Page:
Swiss cheese is the generic name for several related varieties of cheese, originally made in Switzerland. It has a distinctive appearance, as a block of the cheese is cratered with holes (although not all kinds of Swiss cheese has this feature; see below).
The 450 known Swiss cheeses are classified in 5 categories: extra-hard, hard, semi-hard, semi-soft, and soft. Cow milk is used in 99% of the cheeses produced, the remaining share is mostly made up of sheep and goat milk.
Table of contents
Well known Swiss cheese (among others) categorized:
- Emmentaler, generally known in the U.S. as Swiss cheese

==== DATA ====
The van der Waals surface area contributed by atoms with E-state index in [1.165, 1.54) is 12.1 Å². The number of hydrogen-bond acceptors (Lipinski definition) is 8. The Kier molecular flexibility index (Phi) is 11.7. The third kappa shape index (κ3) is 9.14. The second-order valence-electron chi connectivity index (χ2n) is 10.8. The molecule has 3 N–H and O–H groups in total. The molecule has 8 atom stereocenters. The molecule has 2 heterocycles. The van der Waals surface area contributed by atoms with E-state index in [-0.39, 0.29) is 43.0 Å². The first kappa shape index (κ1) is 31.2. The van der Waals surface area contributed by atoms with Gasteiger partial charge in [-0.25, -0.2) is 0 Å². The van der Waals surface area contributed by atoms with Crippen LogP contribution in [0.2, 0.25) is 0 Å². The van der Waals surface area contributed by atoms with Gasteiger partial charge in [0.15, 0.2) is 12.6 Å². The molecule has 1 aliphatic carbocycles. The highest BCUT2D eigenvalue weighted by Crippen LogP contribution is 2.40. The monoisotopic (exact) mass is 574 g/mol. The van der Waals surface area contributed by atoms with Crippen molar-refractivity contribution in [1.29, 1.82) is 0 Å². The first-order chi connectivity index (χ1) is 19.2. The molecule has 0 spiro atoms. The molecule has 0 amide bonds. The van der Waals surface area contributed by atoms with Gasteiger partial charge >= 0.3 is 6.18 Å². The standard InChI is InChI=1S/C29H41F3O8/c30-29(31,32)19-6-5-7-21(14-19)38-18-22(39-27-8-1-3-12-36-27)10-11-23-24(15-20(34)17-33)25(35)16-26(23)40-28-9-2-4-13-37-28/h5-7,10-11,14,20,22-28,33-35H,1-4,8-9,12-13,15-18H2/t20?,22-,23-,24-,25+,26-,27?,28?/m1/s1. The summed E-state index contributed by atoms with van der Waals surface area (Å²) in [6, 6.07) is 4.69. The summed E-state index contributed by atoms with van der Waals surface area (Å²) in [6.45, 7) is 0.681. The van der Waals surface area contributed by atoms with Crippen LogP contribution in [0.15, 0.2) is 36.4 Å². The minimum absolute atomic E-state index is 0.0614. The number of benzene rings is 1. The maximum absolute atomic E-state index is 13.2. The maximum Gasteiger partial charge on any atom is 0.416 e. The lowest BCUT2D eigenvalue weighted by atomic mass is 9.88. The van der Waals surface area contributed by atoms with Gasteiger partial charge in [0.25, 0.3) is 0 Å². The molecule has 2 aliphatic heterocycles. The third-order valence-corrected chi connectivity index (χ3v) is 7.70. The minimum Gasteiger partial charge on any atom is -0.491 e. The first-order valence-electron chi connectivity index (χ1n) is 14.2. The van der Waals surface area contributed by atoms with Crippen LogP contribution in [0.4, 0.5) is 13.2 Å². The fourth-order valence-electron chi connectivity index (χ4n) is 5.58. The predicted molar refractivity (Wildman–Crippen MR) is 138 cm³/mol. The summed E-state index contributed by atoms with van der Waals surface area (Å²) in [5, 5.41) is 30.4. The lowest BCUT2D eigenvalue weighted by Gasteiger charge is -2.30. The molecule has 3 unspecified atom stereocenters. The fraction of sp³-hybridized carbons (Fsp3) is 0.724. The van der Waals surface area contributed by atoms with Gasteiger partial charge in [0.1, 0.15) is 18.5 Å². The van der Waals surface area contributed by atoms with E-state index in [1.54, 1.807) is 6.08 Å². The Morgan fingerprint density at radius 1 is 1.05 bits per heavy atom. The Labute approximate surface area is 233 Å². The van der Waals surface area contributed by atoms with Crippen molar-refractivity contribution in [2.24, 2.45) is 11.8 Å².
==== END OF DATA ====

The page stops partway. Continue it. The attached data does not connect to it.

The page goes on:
- Sapsago (Glarner Schabziger)
- Vacherin Fribourgeois
Three types of bacteria are used in the production of Emmentaler cheese: Streptococcus thermophilis, Lactobacillus, and Propionibacter shermani. In a late stage of cheese production, P. shermani consumes the lactic acid excreted by the other bacteria, and releases carbon dioxide gas, which forms bubbles that appear to be "holes" when the cheese is sliced. The cheese industry calls these holes or tunnels "eyes". Swiss cheese without eyes is known as "blind".